Last week, I had the opportunity to tour a new client’s production facility. I always enjoy these days. It’s a great way to learn about what goes into making a product. While I won’t develop the expertise and understanding of the company leaders, it’s necessary to have a base level of understanding to bring meaning to the financial results, to ask intelligent questions during management discussions and to aid in developing forecasts.
There is something noteworthy that happens every time I tour a production facility and last week was no exception. There is always a conversation with one of the workers tending a machine. And during that conversation you can hear the pride in their voice as they explain something about their role and that of the machine in the manufacturing process. Last week, it was about the speed that the machine was running. Other times I have heard about temperature settings, the precision needed in set up, the sound the machine makes when it is running “just right” or the sound they are listening for when something is starting to go wrong.
I’m always impressed by these conversations. The typical production job requires a good deal of in-depth knowledge, skill, experience, and attention to detail in order to produce thousands of items in rapid succession meeting strict quality standards. The people doing this work take pride in what they produce. They work together to solve problems because they know if something isn’t right early in the process, it will impact each and every stage that follows with the end result being needless waste or poor quality which adversely impacts sales.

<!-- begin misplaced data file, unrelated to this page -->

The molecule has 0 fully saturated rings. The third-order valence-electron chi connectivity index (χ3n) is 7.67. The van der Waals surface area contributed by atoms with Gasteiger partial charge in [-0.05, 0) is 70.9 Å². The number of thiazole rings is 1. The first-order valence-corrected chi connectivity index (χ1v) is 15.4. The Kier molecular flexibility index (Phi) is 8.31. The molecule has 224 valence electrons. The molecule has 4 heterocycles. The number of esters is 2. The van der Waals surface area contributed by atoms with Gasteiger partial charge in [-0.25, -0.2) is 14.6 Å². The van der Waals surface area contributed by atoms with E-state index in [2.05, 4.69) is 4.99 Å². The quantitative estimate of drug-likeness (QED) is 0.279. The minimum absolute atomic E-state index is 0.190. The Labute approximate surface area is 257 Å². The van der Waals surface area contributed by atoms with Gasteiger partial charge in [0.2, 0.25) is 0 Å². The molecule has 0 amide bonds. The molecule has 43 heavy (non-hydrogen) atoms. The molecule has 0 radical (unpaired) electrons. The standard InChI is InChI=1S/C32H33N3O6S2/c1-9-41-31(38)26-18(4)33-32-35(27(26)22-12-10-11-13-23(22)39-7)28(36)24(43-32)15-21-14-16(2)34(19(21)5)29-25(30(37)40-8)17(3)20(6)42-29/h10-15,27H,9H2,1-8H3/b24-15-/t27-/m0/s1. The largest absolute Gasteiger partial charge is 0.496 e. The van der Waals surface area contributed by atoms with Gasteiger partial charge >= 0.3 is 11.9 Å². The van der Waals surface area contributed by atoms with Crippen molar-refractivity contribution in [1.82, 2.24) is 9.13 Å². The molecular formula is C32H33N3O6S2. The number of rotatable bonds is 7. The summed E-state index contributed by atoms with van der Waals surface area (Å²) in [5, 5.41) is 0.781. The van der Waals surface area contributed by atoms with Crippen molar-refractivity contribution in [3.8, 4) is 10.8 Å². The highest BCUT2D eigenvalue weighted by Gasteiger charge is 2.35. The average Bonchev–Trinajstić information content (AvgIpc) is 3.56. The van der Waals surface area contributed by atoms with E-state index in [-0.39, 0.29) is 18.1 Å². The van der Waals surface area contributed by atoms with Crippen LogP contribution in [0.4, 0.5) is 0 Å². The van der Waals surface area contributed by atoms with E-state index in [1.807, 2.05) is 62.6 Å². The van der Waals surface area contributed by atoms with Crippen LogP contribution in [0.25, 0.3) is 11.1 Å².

For a production operation to run smoothly, everyone needs to show up on time and ready to do their part in the overall process. Rarely are these minimum wage jobs. Good production workers command higher wages because they bring value to the table.
After each of these visits, I have never looked at the product the same way again. Last week, it was food packaging. But over the years it has been metal stamping, automotive assembly, a steel foundry, railcar parts, eyewear, bricks and plating to name just a few.
When things are running smoothly, I can see it in the financial results. Gross margins are at or above standard. Customer returns and rework are low. Profits are on target. When the facility is not running smoothly, it’s common to see lower gross profit margins, excessive overtime, quality costs, and lower than planned profits.
If your business involves the production process, you probably have a unique appreciation of how the goods we all purchase are made just as those in other fields understand and appreciate their specific craft.
If your business could benefit from fractional CFO services, I would welcome the chance to speak with you. Please give me a call at (314) 863-6637 or send an email to [email protected]
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